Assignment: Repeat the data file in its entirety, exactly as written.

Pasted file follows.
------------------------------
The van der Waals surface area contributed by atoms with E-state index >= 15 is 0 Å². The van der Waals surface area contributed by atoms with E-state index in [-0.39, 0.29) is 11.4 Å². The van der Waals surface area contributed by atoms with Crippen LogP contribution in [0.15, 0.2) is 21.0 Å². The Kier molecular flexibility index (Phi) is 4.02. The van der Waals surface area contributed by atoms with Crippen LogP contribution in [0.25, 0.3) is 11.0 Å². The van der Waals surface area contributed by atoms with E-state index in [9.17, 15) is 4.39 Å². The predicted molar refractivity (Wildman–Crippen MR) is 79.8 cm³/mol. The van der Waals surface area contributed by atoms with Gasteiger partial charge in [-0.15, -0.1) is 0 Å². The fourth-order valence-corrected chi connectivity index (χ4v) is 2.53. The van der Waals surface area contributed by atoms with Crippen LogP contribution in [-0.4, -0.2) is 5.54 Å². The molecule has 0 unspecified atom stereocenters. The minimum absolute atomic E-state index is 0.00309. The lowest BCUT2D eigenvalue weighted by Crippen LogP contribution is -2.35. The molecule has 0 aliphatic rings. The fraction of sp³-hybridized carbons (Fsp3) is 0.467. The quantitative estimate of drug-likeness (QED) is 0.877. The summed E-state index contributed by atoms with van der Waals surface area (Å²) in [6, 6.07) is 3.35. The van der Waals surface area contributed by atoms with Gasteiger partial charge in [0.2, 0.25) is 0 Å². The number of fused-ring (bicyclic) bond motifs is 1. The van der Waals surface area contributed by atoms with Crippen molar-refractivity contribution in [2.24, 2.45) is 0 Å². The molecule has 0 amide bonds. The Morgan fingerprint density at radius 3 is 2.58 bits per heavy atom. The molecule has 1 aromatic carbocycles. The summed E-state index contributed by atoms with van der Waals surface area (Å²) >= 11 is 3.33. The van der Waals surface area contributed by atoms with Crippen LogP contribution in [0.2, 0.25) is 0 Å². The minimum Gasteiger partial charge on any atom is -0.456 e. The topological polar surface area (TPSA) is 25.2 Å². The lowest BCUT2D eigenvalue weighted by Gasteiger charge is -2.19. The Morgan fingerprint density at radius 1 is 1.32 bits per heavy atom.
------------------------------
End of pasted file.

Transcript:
The van der Waals surface area contributed by atoms with E-state index >= 15 is 0 Å². The van der Waals surface area contributed by atoms with E-state index in [-0.39, 0.29) is 11.4 Å². The van der Waals surface area contributed by atoms with Crippen LogP contribution in [0.15, 0.2) is 21.0 Å². The Kier molecular flexibility index (Phi) is 4.02. The van der Waals surface area contributed by atoms with Crippen LogP contribution in [0.25, 0.3) is 11.0 Å². The van der Waals surface area contributed by atoms with E-state index in [9.17, 15) is 4.39 Å². The predicted molar refractivity (Wildman–Crippen MR) is 79.8 cm³/mol. The van der Waals surface area contributed by atoms with Gasteiger partial charge in [-0.15, -0.1) is 0 Å². The fourth-order valence-corrected chi connectivity index (χ4v) is 2.53. The van der Waals surface area contributed by atoms with Crippen LogP contribution in [-0.4, -0.2) is 5.54 Å². The molecule has 0 unspecified atom stereocenters. The minimum absolute atomic E-state index is 0.00309. The lowest BCUT2D eigenvalue weighted by Crippen LogP contribution is -2.35. The molecule has 0 aliphatic rings. The fraction of sp³-hybridized carbons (Fsp3) is 0.467. The quantitative estimate of drug-likeness (QED) is 0.877. The summed E-state index contributed by atoms with van der Waals surface area (Å²) in [6, 6.07) is 3.35. The van der Waals surface area contributed by atoms with Gasteiger partial charge in [0.2, 0.25) is 0 Å². The number of fused-ring (bicyclic) bond motifs is 1. The van der Waals surface area contributed by atoms with Crippen molar-refractivity contribution in [2.24, 2.45) is 0 Å². The molecule has 0 amide bonds. The Morgan fingerprint density at radius 3 is 2.58 bits per heavy atom. The molecule has 1 aromatic carbocycles. The summed E-state index contributed by atoms with van der Waals surface area (Å²) >= 11 is 3.33. The van der Waals surface area contributed by atoms with Crippen LogP contribution in [0.2, 0.25) is 0 Å². The minimum Gasteiger partial charge on any atom is -0.456 e. The topological polar surface area (TPSA) is 25.2 Å². The lowest BCUT2D eigenvalue weighted by Gasteiger charge is -2.19. The Morgan fingerprint density at radius 1 is 1.32 bits per heavy atom.